photo of a blonde woman in a black t-shirt, black and red cardigan, wearing a flowercrown of red flowers. she is smiling
Something Special

Gabriela Houston on Slavic Folklore in The Wind Child

photo of a blonde woman in a black t-shirt, black and red cardigan, wearing a flowercrown of red flowers. she is smiling

Gabriela Houston is a Polish-born British author with a knack for spinning myths into captivating modern retellings. Hot on the heels of her debut novel, The Second Bell (out from Angry Robot Books), comes her middle-grade book The Wind Child.

In anticipation of the book’s release, I have had the pleasure of talking to Gabriela about the inspirations behind the book and her unique take on Slavic folklore.

  • What drew you to adopting Slavic folklore in your fantasy works?

I’m Polish, and the Slavic fairy tales were a big part of my early childhood. As I grew, I became more interested in other nations’ mythologies: Greek, Norse, and Japanese especially. But there was always this sense that there is this whole world I haven’t truly explored. And Slavic mythology is so full of wonder, and darkness, and adventure, it’s very much worth sharing.

  • What was the most challenging aspect of working with Slavic folk figures and narratives?

There is very little in the way of consistency in the source materials. Unlike its Norse or Ancient Roman counterparts, Slavic mythology was never contemporarily put into a set text, detailing the pantheon and the roles of the individual spirits and creatures. What we know now, has been carefully pieced together by archeologists, comparative linguists, historians and ethnographers from folktales, songs and archeological finds. The resulting image is incomplete, and sometimes contradictory.

On the upside, writing Slavic-folklore-inspired fiction is not an exercise in academic accuracy. Like a magpie, I swoop in towards the shiny bits of research and weave them into something new. And the ambiguity around a lot of the mythological elements gives me more freedom than if I was writing novels inspired by, say, Ancient Egyptian mythology.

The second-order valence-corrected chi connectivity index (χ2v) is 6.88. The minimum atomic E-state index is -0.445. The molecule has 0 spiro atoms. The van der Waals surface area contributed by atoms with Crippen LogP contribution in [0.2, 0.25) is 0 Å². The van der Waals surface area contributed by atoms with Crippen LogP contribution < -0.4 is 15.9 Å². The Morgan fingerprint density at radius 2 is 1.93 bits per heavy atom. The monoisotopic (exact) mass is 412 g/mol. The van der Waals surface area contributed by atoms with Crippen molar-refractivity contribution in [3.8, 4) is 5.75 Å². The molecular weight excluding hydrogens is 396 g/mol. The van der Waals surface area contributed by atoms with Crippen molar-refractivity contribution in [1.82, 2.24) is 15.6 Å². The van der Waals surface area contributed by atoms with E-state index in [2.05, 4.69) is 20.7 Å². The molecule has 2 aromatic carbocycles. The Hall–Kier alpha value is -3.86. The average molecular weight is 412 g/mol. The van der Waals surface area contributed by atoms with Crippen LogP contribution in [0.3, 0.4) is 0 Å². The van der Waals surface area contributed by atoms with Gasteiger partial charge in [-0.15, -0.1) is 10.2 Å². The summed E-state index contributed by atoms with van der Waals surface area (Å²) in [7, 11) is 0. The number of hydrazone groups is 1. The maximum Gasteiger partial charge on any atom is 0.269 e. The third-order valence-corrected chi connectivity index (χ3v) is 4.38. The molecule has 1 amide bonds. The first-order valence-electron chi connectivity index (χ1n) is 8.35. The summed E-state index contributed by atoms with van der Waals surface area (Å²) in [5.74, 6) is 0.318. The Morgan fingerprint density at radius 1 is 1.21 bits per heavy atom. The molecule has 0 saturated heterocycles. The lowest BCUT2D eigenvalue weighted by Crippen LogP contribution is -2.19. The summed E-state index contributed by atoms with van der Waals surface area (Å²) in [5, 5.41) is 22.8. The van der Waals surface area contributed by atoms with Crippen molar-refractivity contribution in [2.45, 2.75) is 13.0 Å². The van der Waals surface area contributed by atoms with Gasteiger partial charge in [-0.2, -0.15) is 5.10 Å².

• I am fascinated by the Gamayun figure. What’s her story?

Gamayun was a half-eagle, half-woman, sometimes described as a creature serving the fates.

In The Wind Child, I was very interested in the complexity of belonging to more than one world. Mara, the protagonist, feels ever pulled by the two sides of her heritage, the human and the godly. Looking more like one than the other doesn’t erase the complexity of her being, and it’s something she has to come to terms with as well. Her best friend, Torniv, feels like an outcast, being the son of an absent Botrish mother, and brought up among those who despise him for it. In following Mara he ends up choosing another double existence, as it were, by becoming a bear-shifter.

In exploring those issues, I thought Gamayun would be the perfect bridge between the worlds for the two protagonists. She is the guardian of the half-things, as she describes herself, and very far from the cold perfection of the gods and the suspiciousness of the humans. She has the qualities of kindness and understanding, which are so precious and so necessary, to a child especially.

  • Were there any differences between Slavic and Western supernatural beings that particularly surprised you during your research?

I wouldn’t say they surprised me, as I grew up reading both. There are some elements to Slavic folklore which are dictated by the complexities of the geopolitical landscape of the lands they stemmed from. It’s also crucial to me to separate what we know of the old Slavic mythologies from the later, Christianity-influenced interpretations.